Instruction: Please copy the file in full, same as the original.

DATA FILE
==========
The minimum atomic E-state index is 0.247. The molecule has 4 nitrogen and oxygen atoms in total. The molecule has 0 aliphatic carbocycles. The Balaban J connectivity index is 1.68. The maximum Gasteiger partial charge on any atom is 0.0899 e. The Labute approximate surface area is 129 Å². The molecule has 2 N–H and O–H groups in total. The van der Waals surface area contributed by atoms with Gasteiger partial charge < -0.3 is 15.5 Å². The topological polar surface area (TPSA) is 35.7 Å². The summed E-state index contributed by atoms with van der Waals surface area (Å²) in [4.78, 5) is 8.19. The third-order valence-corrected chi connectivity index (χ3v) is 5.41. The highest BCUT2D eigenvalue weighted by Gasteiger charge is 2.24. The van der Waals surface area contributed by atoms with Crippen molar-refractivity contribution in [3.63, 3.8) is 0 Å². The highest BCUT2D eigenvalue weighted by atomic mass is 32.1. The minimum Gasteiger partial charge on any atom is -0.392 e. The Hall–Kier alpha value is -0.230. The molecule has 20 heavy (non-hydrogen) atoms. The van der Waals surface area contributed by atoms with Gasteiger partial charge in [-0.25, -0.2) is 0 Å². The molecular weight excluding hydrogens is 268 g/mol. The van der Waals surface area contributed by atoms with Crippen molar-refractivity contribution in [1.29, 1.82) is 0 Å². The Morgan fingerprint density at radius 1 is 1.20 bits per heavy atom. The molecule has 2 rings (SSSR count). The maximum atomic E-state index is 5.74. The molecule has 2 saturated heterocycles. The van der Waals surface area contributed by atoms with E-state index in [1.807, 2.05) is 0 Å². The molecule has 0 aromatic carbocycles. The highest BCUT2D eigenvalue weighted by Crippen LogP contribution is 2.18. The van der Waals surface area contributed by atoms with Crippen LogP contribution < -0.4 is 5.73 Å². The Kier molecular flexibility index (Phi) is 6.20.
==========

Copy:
The minimum atomic E-state index is 0.247. The molecule has 4 nitrogen and oxygen atoms in total. The molecule has 0 aliphatic carbocycles. The Balaban J connectivity index is 1.68. The maximum Gasteiger partial charge on any atom is 0.0899 e. The Labute approximate surface area is 129 Å². The molecule has 2 N–H and O–H groups in total. The van der Waals surface area contributed by atoms with Gasteiger partial charge < -0.3 is 15.5 Å². The topological polar surface area (TPSA) is 35.7 Å². The summed E-state index contributed by atoms with van der Waals surface area (Å²) in [4.78, 5) is 8.19. The third-order valence-corrected chi connectivity index (χ3v) is 5.41. The highest BCUT2D eigenvalue weighted by Gasteiger charge is 2.24. The van der Waals surface area contributed by atoms with Crippen molar-refractivity contribution in [3.63, 3.8) is 0 Å². The highest BCUT2D eigenvalue weighted by atomic mass is 32.1. The minimum Gasteiger partial charge on any atom is -0.392 e. The Hall–Kier alpha value is -0.230. The molecule has 20 heavy (non-hydrogen) atoms. The van der Waals surface area contributed by atoms with Gasteiger partial charge in [-0.25, -0.2) is 0 Å². The molecular weight excluding hydrogens is 268 g/mol. The van der Waals surface area contributed by atoms with Crippen molar-refractivity contribution in [1.29, 1.82) is 0 Å². The Morgan fingerprint density at radius 1 is 1.20 bits per heavy atom. The molecule has 2 rings (SSSR count). The maximum atomic E-state index is 5.74. The molecule has 2 saturated heterocycles. The van der Waals surface area contributed by atoms with E-state index in [1.807, 2.05) is 0 Å². The molecule has 0 aromatic carbocycles. The highest BCUT2D eigenvalue weighted by Crippen LogP contribution is 2.18. The van der Waals surface area contributed by atoms with Crippen LogP contribution < -0.4 is 5.73 Å². The Kier molecular flexibility index (Phi) is 6.20.